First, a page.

First-Line Dabrafenib Plus Trametinib Extends Survival For BRAF V600-Mutated Metastatic Melanoma

Patients beginning treatment for metastatic melanoma benefit more from combination therapy with dabrafenib and trametinib than dabrafenib given alone

medwireNews: Dabrafenib plus trametinib may lead to better survival in patients with treatment-naive metastatic melanoma with a BRAF V600E/K mutation compared with dabrafenib monotherapy, suggest follow-up COMBI-d findings.

The phase III trial results “support long-term use of dabrafenib plus trametinib as a standard first-line targeted treatment” in this population, the investigators report in the Annals of Oncology.

They write: “Importantly, these findings do not support the idea that most patients treated by mitogen-activated protein kinase inhibitors rapidly develop deterioration due to secondary resistance.”

Three-year progression-free survival (PFS) was 22% in the 211 patients who were randomly assigned to receive the B-Raf inhibitor dabrafenib 150 mg twice daily alongside the MEK1/2 inhibitor trametinib 2 mg/day , and this was significantly higher than the 12% rate for the 212 patients given dabrafenib plus placebo, giving a hazard ratio (HR) of 0.71.

The corresponding rates for 3-year overall survival (OS) were 44% versus 32% with a HR of 0.75, report Georgina Long, from the University of Sydney in New South Wales, Australia, and co-workers.

They explain that 12% of the patients in the dabrafenib only arm crossed over to the combination treatment, including six patients who had experienced disease progression, but these individuals continued to be followed up under the monotherapy arm.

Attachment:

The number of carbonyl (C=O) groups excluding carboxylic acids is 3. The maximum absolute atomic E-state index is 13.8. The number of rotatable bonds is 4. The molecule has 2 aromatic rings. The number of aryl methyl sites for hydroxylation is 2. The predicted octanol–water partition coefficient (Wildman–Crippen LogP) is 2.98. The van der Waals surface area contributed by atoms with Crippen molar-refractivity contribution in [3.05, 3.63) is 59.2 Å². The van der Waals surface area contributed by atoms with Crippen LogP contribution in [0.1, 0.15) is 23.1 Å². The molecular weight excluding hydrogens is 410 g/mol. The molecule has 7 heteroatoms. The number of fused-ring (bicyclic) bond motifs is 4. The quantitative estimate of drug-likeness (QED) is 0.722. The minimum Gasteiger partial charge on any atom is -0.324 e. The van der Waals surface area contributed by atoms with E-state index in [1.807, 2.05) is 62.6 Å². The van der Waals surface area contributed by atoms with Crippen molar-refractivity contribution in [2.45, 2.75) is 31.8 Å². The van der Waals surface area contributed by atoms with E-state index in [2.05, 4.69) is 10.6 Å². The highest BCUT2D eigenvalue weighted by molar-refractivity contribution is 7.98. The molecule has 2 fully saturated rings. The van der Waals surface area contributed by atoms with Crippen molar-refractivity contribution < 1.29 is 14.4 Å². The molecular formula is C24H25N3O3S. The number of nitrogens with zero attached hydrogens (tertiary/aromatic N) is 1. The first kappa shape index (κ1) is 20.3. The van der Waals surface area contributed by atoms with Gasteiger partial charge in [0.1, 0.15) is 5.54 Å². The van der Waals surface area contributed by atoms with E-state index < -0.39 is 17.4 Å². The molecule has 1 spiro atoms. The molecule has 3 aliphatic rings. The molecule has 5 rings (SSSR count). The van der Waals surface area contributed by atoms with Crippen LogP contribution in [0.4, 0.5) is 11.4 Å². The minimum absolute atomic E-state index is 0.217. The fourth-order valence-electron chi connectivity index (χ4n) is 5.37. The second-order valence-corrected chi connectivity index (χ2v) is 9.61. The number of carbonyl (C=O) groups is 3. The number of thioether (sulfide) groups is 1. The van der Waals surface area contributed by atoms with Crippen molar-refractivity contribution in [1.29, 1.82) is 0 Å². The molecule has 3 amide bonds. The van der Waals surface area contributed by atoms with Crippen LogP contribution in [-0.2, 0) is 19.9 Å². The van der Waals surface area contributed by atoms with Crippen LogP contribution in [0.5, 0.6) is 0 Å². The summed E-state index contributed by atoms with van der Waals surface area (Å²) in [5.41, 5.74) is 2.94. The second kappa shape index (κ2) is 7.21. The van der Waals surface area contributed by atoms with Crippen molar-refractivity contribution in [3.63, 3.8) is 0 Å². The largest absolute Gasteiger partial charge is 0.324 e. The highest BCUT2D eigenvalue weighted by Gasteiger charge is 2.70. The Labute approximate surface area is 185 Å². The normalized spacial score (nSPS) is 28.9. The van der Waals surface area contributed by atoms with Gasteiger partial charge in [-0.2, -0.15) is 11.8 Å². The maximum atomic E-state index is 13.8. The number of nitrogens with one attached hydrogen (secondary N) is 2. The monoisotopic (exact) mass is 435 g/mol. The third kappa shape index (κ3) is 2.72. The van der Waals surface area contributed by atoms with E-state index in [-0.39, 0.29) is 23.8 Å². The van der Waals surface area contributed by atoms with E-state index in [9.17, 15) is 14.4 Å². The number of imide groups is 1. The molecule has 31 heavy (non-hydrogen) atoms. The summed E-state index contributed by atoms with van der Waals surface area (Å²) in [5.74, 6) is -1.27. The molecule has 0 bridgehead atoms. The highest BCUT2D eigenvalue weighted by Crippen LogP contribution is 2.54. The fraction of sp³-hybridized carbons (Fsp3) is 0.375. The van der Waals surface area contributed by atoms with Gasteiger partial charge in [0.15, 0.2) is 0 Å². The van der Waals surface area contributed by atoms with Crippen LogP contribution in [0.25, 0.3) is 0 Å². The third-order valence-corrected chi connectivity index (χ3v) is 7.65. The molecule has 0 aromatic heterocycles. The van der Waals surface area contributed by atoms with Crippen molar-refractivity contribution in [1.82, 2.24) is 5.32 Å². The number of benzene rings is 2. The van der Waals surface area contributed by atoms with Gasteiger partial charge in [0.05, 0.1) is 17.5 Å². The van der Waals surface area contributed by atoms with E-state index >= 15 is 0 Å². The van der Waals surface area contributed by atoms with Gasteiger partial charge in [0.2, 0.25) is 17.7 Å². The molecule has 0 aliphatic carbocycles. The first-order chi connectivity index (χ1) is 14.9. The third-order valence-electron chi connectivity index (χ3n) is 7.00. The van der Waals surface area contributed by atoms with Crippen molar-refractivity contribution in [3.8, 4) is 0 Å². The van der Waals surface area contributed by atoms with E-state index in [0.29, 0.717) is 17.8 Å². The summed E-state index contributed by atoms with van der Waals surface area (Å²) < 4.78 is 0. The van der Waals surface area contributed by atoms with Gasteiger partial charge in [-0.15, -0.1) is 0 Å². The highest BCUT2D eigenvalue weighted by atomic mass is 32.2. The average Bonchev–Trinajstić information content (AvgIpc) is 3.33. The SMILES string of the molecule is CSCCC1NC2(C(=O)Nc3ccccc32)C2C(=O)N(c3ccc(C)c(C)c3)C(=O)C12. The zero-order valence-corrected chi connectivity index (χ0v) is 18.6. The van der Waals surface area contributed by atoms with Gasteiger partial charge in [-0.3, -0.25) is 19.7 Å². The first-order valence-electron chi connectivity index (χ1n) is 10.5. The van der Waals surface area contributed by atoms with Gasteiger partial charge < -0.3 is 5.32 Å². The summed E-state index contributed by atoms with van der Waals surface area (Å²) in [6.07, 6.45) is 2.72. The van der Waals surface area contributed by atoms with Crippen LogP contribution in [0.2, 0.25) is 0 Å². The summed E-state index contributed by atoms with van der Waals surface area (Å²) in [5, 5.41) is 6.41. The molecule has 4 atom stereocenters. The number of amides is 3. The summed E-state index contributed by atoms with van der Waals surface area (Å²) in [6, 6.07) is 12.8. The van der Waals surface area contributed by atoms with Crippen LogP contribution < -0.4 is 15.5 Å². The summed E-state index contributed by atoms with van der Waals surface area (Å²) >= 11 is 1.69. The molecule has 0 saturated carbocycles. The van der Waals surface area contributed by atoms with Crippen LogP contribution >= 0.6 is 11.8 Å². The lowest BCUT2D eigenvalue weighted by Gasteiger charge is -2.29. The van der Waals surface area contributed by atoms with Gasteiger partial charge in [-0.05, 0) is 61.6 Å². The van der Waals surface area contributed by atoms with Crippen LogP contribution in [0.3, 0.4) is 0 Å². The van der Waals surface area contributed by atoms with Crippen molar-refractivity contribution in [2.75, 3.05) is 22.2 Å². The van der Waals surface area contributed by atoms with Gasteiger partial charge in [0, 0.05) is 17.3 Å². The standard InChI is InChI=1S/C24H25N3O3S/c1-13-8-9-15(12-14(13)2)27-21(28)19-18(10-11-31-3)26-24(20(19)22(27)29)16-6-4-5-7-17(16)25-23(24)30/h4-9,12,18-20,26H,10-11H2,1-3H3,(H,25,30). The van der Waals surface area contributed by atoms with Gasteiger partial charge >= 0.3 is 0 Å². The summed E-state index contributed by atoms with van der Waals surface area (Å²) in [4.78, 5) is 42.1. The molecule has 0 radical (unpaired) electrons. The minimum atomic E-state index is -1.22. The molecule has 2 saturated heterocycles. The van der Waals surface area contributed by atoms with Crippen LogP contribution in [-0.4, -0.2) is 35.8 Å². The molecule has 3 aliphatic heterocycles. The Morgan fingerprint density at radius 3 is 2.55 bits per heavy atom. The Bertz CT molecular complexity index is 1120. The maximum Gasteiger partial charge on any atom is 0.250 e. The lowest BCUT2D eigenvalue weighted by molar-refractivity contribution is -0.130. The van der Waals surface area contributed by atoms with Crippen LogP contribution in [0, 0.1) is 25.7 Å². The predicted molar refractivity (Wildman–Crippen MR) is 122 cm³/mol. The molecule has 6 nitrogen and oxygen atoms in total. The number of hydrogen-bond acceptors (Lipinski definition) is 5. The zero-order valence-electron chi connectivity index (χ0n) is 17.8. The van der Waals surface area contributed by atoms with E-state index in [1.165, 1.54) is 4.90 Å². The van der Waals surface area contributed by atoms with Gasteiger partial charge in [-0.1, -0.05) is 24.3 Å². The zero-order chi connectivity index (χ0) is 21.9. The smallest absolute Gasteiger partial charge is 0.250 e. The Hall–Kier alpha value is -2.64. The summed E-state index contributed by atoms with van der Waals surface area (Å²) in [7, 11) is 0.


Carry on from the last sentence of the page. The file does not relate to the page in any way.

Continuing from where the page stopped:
At 3 years, 31 of the dabrafenib plus trametinib group were free from progression and 76 were alive, with 90% and 58% of these patients remaining on treatment, respectively.

Further analysis indicated that long-term PFS and OS were consistently better with the combination treatment than dabrafenib monotherapy regardless of baseline prognostic markers.

In particular, the subgroup of patients who had a lactose dehydrogenase level on or below the upper limit of normal and fewer than three organ sites affected by metastases derived the greatest benefit from combination therapy, with 3-year PFS rates of 38% versus 16% (HR=0.53) and OS rates of 62% vs 45% (HR=0.63).

RECIST-confirmed response to treatment occurred in 68% of patients given combination therapy and 55% of patients given monotherapy, with complete responses reported for 18% and 15% of the groups, respectively. Median duration was 12.0 months with dabrafenib plus trametinib and 10.6 months for dabrafenib alone.

Almost all (97%) patients in the study experienced side effects and grade 3–4 adverse events occurred in 48% of the combination group and 50% of those given monotherapy. Serious events occurred in 45% and 38%, respectively.

Dabrafenib plus trametinib was associated with a higher incidence of any pyrexia, chills, diarrhoea, vomiting, and peripheral oedema, whereas dabrafenib monotherapy was associated with higher rates of hyperkeratosis, alopecia, skin papilloma, palmoplantar hyperkeratosis, squamous cell carcinoma/keratoacanthoma and basal cell carcinoma.

The frequency of key adverse events did not change over follow-up. “Thus, although patients who remain on and benefit from treatment can become an increasingly biased population due to the disappearance of those with very poor tolerance and/or development of secondary resistance, long-term treatment with [dabrafenib plus trametinib] appears to be well tolerated in the subgroup of patients who benefit”, the authors comment.

Georgina Long et al write that a “more comprehensive model including clinical factors […], along with molecular and/or immune-markers associated with efficacy is needed to further guide treatment decisions (eg, BRAFi/MEKi and checkpoint inhibitor immunotherapy sequencing strategies) in this melanoma population.”

“Continued follow-up planned for up to 5 years for COMBI-d will provide further understanding of the extent of benefit achievable with [dabrafenib plus trametinib] in this setting”, they hope.


Long GV, Flaherty KT, Stroyakovskiy D, et al. Dabrafenib plus trametinib versus dabrafenib monotherapy in patients with metastatic BRAF V600E/K-mutant melanoma: long-term survival and safety analysis of a phase 3 study. Ann Oncol; Advance online publication 5 May 2017. DOI:

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